Applicants should be certain that their time off campus will not jeopardize the fulfillment of the regular requirements for the diploma. Particular attention must be paid to the requirements in English, Modern and Classical Languages, History, Mathematics, Religion and Science. Students should check with the director of the program of interest to determine if a term credit in physical education or if any additional credits will be granted. Day students who are selected to participate in off-campus programs become boarding students for that term (year) and must pay the boarding tuition for that term (year). Some programs also include a surcharge. The availability of financial aid varies from program to program. Students should ask the director of the particular program or the Director of Global Initiatives for information. The availability of some of these programs is dependent upon sufficient enrollment and the staffing needs of the Academy.
The Mountain School
Exeter participates in the fall and spring semesters of The Mountain School of Milton Academy. The program offers uppers (and occasionally seniors) the opportunity to enjoy a different living and learning experience, while at the same time retaining a rigorous college-preparatory academic schedule. The school is located on a 300-acre farm in eastern Vermont and is intimate in size—45 students and 12 faculty members. The purpose of the program is to provide students, through their studies, their work on the farm and in the forest, and their day-to-day life in rural New England, with a new understanding of their relationship with the natural world and the responsibility this relationship creates.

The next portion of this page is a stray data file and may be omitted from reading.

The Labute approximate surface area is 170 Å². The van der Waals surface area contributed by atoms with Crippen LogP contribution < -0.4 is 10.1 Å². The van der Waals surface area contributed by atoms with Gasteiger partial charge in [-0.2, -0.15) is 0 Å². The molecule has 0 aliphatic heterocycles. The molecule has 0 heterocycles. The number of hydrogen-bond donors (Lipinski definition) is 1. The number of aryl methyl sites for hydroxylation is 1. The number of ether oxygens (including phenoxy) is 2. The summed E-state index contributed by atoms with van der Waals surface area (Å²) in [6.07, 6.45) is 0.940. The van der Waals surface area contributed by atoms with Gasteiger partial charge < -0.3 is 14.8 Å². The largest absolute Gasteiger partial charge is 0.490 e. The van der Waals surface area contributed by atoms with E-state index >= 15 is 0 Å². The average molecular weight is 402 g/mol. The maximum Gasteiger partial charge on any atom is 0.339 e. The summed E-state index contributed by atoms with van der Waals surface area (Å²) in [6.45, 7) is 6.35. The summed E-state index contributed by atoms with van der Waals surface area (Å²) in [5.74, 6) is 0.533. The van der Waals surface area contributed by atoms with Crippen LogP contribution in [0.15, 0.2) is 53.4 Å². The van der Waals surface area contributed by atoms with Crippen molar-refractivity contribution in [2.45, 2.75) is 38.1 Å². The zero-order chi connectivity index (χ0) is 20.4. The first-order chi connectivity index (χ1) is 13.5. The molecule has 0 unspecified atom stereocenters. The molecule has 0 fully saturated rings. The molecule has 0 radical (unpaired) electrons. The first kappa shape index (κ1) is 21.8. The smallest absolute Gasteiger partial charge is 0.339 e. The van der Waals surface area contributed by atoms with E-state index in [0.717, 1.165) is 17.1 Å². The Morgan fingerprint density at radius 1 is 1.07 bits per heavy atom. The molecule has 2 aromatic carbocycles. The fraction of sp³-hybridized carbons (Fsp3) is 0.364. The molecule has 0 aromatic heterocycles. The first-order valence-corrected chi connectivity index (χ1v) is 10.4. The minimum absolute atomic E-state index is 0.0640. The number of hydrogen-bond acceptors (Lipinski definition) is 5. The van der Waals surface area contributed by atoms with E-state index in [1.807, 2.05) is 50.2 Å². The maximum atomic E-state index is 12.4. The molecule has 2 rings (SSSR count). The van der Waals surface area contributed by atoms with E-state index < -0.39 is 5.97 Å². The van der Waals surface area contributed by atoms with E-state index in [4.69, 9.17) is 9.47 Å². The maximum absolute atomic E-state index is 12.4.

Students wishing to participate in the program must apply in January of the previous school year. Students in need of financial aid should ask the chair of the Mountain School Committee for information. Successful completion of the program grants five term credits. Students will earn one English term credit, and depending upon the courses they enroll in they can earn credit in U.S. History, mathematics, modern languages, classical languages, or science.
Washington Intern Program
The Washington Intern Program, inaugurated in 1966, is open to qualified seniors. Each student is assigned to the office of a United States senator or representative and works in that office during the day. Though the initial work tends to be clerical, interns often assist their offices in other ways, including answering constituent mail, researching legislative fact sheets, writing drafts of speeches, and reporting business conducted at hearings. They are also given time by their offices to observe the various branches of government in operation. In addition, seminars arranged by the director of the program bring interns together with prominent Washingtonians of various professions and divergent political philosophies. Speakers, about 12 in number, include members of the administration, judges, lobbyists, and officers of regulatory agencies. Interns live in Washington. The director of the program is in residence. Students who are considering applying to the WIP should not sports opt during the fall or winter terms of senior year. Students in need of financial aid should ask the program director for information. There is a surcharge for the program.
Successful completion of the program grants two term credits. Students may elect to enroll in an English seminar in Political Literature and American Culture in order to receive English term credit. Interns must satisfy the residency requirement of attendance on campus at Exeter during at least three terms during the upper and senior years. The program begins in March, shortly after the end of the winter term, and ends late in May.